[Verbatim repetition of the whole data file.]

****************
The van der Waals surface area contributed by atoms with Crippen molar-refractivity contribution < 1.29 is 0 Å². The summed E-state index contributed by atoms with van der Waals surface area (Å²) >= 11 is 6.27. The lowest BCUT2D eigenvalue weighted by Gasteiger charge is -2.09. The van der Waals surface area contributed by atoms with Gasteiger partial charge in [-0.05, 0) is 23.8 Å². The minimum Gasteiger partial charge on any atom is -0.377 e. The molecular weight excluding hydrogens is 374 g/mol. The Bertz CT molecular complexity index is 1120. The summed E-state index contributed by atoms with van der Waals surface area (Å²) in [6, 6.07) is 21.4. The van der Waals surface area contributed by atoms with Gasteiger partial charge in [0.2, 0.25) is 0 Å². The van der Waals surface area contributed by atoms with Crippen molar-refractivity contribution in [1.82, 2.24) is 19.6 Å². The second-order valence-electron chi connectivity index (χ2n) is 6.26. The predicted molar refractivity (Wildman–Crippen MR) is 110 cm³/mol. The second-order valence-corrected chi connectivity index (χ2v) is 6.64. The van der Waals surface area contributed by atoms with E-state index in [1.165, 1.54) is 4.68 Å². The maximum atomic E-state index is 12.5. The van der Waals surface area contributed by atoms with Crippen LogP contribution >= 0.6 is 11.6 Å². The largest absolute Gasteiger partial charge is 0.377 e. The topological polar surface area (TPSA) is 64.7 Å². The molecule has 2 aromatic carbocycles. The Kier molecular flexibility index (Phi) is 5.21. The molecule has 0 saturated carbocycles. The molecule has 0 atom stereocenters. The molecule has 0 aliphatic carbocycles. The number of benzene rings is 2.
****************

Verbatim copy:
The van der Waals surface area contributed by atoms with Crippen molar-refractivity contribution < 1.29 is 0 Å². The summed E-state index contributed by atoms with van der Waals surface area (Å²) >= 11 is 6.27. The lowest BCUT2D eigenvalue weighted by Gasteiger charge is -2.09. The van der Waals surface area contributed by atoms with Gasteiger partial charge in [-0.05, 0) is 23.8 Å². The minimum Gasteiger partial charge on any atom is -0.377 e. The molecular weight excluding hydrogens is 374 g/mol. The Bertz CT molecular complexity index is 1120. The summed E-state index contributed by atoms with van der Waals surface area (Å²) in [6, 6.07) is 21.4. The van der Waals surface area contributed by atoms with Gasteiger partial charge in [0.2, 0.25) is 0 Å². The van der Waals surface area contributed by atoms with Crippen molar-refractivity contribution in [1.82, 2.24) is 19.6 Å². The second-order valence-electron chi connectivity index (χ2n) is 6.26. The predicted molar refractivity (Wildman–Crippen MR) is 110 cm³/mol. The second-order valence-corrected chi connectivity index (χ2v) is 6.64. The van der Waals surface area contributed by atoms with E-state index in [1.165, 1.54) is 4.68 Å². The maximum atomic E-state index is 12.5. The van der Waals surface area contributed by atoms with Crippen LogP contribution >= 0.6 is 11.6 Å². The largest absolute Gasteiger partial charge is 0.377 e. The topological polar surface area (TPSA) is 64.7 Å². The molecule has 2 aromatic carbocycles. The Kier molecular flexibility index (Phi) is 5.21. The molecule has 0 saturated carbocycles. The molecule has 0 atom stereocenters. The molecule has 0 aliphatic carbocycles. The number of benzene rings is 2.